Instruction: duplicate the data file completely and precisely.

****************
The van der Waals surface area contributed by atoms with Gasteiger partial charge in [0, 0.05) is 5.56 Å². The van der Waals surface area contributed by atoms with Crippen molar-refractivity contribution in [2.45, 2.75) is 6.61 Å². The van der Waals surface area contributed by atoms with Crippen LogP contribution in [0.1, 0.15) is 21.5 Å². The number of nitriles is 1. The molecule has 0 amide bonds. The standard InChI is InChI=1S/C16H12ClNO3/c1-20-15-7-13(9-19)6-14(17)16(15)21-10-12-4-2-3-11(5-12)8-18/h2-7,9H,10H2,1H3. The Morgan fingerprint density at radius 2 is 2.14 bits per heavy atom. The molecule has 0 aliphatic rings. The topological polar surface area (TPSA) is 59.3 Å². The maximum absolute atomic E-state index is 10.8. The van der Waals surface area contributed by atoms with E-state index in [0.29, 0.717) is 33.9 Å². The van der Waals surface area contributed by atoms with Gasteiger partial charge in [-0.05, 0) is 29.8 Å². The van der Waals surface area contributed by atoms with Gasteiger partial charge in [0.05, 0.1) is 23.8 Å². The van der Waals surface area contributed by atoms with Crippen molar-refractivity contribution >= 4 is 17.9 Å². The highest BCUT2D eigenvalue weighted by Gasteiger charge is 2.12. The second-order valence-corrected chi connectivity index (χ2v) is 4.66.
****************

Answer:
The van der Waals surface area contributed by atoms with Gasteiger partial charge in [0, 0.05) is 5.56 Å². The van der Waals surface area contributed by atoms with Crippen molar-refractivity contribution in [2.45, 2.75) is 6.61 Å². The van der Waals surface area contributed by atoms with Crippen LogP contribution in [0.1, 0.15) is 21.5 Å². The number of nitriles is 1. The molecule has 0 amide bonds. The standard InChI is InChI=1S/C16H12ClNO3/c1-20-15-7-13(9-19)6-14(17)16(15)21-10-12-4-2-3-11(5-12)8-18/h2-7,9H,10H2,1H3. The Morgan fingerprint density at radius 2 is 2.14 bits per heavy atom. The molecule has 0 aliphatic rings. The topological polar surface area (TPSA) is 59.3 Å². The maximum absolute atomic E-state index is 10.8. The van der Waals surface area contributed by atoms with E-state index in [0.29, 0.717) is 33.9 Å². The van der Waals surface area contributed by atoms with Gasteiger partial charge in [-0.05, 0) is 29.8 Å². The van der Waals surface area contributed by atoms with Gasteiger partial charge in [0.05, 0.1) is 23.8 Å². The van der Waals surface area contributed by atoms with Crippen molar-refractivity contribution >= 4 is 17.9 Å². The highest BCUT2D eigenvalue weighted by Gasteiger charge is 2.12. The second-order valence-corrected chi connectivity index (χ2v) is 4.66.